Thankfully, I’ve learned how to mindfully persevere through challenges and keep marching my projects forward. My meditation practice has helped me build the necessary “muscles” to sit through the soul quaking fears that arise—riding them out and letting them move through me without destroying my work or myself in the process. And I’ve made it through this phase in my creative process enough times now that I didn’t think it was possible it could stop me again.

But the second I start getting cocky and stop paying close attention—I always get knocked on my ass.

Which is exactly what happened a few weeks ago…

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A Tip for Staying Grounded (From Sharon Salzberg)

I recently had the pleasure of attending a half-day retreat with renown meditation teacher, Sharon Salzberg. Sharon is one of the foremothers of mindfulness meditation in the west (and I encourage you to explore her many books and offerings on mindfulness if positively moved to do so).

During the retreat, Sharon took questions from the practitioners in the audience. One woman stood up and talked about how living in the city was so challenging for her—that every time she goes out, she feels bombarded by the constant stream of energy and activity. It inevitably knocks her off-center, and she wanted to know if Sharon had any advice.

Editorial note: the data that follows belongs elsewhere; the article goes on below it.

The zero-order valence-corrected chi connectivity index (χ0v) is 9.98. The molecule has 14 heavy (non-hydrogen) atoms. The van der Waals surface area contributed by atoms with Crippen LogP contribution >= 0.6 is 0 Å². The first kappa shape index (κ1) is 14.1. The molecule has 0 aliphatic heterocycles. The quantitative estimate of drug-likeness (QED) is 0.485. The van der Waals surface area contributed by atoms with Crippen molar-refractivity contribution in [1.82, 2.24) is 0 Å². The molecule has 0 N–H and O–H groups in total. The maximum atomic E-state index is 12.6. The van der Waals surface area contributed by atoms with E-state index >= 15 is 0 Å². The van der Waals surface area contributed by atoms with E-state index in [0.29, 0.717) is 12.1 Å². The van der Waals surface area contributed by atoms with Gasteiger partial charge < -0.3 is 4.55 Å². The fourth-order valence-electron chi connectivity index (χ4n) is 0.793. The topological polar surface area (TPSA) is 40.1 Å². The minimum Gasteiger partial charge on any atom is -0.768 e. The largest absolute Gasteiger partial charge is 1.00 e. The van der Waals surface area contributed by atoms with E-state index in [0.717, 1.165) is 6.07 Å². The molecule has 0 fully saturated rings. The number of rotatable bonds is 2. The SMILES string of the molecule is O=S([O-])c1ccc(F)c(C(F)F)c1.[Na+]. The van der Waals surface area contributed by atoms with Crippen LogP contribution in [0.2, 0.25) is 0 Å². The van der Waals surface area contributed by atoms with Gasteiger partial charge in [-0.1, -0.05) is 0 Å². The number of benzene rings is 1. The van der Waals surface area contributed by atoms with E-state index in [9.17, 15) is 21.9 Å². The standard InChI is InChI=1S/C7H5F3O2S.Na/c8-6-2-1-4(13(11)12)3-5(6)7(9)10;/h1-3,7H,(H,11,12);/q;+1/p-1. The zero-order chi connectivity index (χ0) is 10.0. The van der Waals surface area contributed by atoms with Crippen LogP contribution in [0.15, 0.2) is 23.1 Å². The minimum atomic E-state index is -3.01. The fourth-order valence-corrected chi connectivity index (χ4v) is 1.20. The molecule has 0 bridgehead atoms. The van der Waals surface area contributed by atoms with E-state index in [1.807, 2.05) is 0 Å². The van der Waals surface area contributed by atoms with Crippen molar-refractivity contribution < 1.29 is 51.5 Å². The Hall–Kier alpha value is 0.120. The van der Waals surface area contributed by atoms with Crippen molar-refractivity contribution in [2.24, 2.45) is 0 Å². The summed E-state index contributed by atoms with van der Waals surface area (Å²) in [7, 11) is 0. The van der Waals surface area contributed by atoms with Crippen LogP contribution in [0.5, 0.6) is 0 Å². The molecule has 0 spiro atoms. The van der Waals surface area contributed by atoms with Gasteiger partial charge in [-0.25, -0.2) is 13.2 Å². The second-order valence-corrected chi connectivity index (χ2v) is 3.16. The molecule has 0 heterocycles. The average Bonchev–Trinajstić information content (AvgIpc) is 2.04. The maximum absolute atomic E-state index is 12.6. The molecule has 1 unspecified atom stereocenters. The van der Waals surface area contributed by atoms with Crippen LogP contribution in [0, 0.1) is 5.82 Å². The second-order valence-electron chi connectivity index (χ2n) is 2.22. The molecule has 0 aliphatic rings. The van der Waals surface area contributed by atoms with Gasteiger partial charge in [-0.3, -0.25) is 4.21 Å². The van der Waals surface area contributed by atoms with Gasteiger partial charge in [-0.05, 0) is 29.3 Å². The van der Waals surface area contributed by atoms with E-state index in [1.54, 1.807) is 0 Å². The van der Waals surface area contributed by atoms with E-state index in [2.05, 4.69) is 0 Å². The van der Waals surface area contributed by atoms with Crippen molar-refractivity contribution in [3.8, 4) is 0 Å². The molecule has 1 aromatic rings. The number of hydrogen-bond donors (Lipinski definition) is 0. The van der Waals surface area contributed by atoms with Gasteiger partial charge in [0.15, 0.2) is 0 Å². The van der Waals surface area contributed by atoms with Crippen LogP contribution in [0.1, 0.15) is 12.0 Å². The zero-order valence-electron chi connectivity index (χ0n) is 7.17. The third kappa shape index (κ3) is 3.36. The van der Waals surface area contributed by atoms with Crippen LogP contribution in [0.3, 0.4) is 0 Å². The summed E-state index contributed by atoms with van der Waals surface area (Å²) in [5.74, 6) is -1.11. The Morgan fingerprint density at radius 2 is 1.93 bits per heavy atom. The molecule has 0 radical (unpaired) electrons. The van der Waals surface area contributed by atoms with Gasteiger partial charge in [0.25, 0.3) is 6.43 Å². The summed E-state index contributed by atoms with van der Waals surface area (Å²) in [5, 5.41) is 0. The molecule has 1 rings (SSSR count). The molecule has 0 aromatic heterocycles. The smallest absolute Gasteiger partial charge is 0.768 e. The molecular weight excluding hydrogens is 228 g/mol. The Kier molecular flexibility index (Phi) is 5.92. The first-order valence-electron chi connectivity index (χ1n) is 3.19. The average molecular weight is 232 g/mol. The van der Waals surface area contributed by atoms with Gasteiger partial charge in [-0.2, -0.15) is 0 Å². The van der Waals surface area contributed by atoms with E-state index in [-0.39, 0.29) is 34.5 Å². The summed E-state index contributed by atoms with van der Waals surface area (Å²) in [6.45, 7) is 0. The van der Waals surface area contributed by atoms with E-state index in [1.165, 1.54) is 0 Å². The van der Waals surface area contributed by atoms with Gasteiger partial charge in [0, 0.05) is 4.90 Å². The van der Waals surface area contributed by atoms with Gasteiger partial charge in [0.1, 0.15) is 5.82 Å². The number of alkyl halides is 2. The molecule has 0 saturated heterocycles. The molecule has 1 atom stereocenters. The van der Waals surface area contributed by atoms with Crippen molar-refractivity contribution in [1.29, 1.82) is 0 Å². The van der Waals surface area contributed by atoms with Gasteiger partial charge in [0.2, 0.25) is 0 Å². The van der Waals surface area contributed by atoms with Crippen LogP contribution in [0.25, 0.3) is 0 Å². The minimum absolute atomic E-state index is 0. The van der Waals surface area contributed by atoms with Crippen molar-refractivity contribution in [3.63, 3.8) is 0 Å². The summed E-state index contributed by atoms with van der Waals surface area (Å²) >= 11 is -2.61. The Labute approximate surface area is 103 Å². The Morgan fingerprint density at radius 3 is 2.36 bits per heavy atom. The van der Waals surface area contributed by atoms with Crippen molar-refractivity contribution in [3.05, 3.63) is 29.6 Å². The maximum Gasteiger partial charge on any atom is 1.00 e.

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Food for Thought



I recently started an elimination diet to help me get some clarity about how my body reacts to certain foods—and to give myself the opportunity to be more mindful about eating, in general.

The elimination diet has proven elucidating. I still have a few foods left on the list to test. But here’s where I’ve landed thus far:

White rice causes body anxiety almost immediately after eating it. I even tested this on two separate occasions to be sure. And, Yup. Me and white rice don’t seem to be compatible. (MERP)

Brown rice seems ok, though… (YAY)

And, although dairy doesn’t cause stomach pain or anxiety, it definitely seems to effect my sinuses. Within hours of re-introducing it into my diet, I started experiencing minor post nasal drip and sinus cavity pressure/headaches. During my fast/juice cleanse, I experienced zero sinus issues—which was unusual for me (I’ve always had chronic sinus inflammation that neither I nor any doctor was ever able to diagnose). I’m not sure if I’m willing to give up dairy completely….But now that I’m clear that it’s the cause of my sinus symptoms, I’m definitely going to start cutting significantly back.